Troyanskaya named fellow of Association for Computing Machinery

Olga Troyanskaya, a professor of computer science and the Lewis-Sigler Institute for Integrative Genomics, has been named a 2020 fellow of the Association for Computing Machinery in recognition of her significant contributions to computational biology and data integration. In 2020, the association named 95 new fellows from research centers, companies and universities around the world.

Troyanskaya works at the intersection of molecular biology and computer science, developing computational methods for the analysis of gene expression data. Using machine learning and artificial intelligence, the Troyanskaya lab sheds light on the entire genome and the networks of interactions within it. 

Olga Troyanskaya

Olga Troyanskaya.

Photo by Sameer A. Khan/Fotobuddy

Their work has produced important insights into cancer, autism, heart disease and other disorders. In a recent study, Troyanskaya and colleagues developed computational methods to improve the precision, safety and effectiveness of cancer immunotherapies. Other recent work used gene expression data and machine learning to elucidate why people with diabetic kidney disease are especially vulnerable to serious complications from COVID-19.

Troyanskaya, who earned a Ph.D. in biomedical informatics from Stanford University, joined the Princeton faculty in 2003. She also serves as deputy director for genomics Center for Computational Biology at the Flatiron Institute of the Simons Foundation. Among other honors, she is a recipient of the Sloan Research Fellowship, the National Science Foundation CAREER award, the Overton Prize from the International Society for Computational Biology, and the Ira Herskowitz Award from the Genetics Society of America.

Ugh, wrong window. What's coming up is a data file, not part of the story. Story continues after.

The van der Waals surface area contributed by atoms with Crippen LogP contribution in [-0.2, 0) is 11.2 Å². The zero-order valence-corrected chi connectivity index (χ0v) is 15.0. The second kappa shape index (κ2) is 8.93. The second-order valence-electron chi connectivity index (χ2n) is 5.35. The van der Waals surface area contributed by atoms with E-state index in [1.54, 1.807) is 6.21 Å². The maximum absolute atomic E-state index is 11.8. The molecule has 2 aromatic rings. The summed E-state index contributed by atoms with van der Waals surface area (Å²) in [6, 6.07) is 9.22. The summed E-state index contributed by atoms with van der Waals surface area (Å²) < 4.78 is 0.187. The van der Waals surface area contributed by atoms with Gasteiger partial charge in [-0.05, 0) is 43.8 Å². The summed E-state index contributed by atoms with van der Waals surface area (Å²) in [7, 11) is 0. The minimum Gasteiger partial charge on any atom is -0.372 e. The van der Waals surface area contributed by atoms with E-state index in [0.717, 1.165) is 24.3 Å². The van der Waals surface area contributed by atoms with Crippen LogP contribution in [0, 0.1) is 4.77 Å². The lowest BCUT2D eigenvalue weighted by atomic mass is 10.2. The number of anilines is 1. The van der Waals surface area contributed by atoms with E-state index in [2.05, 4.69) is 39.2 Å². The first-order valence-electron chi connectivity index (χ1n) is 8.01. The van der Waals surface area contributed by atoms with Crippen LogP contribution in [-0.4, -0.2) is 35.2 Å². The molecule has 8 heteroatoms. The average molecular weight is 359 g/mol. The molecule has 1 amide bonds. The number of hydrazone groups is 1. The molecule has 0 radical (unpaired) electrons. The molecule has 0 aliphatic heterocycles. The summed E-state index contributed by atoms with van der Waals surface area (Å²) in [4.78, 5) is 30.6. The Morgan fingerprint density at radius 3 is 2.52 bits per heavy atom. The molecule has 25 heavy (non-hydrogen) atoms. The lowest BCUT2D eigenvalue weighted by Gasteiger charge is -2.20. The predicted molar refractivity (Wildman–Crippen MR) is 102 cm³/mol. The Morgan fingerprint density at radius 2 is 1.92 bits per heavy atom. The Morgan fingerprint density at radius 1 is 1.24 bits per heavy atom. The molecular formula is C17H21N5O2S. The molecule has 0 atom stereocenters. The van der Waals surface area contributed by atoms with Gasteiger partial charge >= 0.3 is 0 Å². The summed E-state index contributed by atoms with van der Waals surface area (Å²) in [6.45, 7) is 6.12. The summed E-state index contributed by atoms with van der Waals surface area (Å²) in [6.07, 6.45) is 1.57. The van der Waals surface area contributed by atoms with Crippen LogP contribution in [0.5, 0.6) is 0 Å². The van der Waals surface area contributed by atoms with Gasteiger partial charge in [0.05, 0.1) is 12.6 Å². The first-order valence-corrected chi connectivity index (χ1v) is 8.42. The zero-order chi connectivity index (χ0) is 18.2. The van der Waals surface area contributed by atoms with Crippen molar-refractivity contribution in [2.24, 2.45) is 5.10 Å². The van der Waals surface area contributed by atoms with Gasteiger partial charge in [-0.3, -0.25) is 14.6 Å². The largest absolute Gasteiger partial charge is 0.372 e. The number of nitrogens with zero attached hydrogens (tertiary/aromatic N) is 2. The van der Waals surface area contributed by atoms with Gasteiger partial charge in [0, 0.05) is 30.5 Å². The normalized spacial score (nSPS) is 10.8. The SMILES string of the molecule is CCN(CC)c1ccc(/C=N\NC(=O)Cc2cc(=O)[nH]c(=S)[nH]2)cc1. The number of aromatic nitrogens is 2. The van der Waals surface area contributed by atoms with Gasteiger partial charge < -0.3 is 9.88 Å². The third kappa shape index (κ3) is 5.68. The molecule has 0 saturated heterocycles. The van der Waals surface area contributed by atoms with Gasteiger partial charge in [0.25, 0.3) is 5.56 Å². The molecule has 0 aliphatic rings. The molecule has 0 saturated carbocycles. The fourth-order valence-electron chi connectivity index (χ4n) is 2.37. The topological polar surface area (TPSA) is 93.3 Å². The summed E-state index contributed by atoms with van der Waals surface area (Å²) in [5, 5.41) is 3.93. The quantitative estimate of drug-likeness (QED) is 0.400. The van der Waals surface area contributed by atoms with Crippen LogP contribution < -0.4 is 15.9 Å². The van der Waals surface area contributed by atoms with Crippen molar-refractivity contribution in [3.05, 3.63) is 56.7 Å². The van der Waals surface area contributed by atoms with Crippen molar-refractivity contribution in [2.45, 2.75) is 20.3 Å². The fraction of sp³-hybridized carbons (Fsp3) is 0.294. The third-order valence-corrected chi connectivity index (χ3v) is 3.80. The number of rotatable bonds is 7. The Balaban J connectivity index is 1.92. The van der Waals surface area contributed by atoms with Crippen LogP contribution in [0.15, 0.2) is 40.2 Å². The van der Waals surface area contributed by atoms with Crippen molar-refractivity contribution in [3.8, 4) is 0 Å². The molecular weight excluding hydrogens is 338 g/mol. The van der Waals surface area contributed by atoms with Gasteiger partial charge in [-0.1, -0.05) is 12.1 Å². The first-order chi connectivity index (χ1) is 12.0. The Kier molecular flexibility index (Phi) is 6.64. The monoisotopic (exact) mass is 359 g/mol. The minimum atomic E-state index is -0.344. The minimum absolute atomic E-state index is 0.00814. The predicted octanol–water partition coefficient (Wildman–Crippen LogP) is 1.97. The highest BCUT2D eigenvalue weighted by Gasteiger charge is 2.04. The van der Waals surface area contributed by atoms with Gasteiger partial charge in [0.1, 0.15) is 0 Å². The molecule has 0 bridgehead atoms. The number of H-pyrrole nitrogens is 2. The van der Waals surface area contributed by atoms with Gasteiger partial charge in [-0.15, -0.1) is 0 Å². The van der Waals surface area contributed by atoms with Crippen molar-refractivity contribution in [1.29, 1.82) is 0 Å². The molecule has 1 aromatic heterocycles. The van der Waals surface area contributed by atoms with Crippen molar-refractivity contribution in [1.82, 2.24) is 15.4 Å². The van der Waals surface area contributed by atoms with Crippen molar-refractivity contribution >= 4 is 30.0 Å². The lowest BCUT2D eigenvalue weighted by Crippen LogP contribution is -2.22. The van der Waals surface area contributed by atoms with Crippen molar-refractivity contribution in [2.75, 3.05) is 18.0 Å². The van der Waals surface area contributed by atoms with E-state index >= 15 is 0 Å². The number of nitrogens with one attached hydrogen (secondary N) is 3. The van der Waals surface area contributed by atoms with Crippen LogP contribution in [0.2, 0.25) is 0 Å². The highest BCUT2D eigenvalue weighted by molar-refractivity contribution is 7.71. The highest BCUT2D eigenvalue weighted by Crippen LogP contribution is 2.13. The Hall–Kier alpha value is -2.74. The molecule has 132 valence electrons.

The Association for Computing Machinery is the world’s largest educational and scientific computing society, uniting computing educators, researchers and professionals to inspire dialogue, share resources and address the field’s challenges. The fellows program, initiated in 1993, recognizes the top 1% of ACM members for their outstanding accomplishments in computing and information technology and/or outstanding service to ACM and the larger computing community. The 2020 fellows join a distinguished list of colleagues to whom ACM and its members look for guidance and leadership in computing and information technology.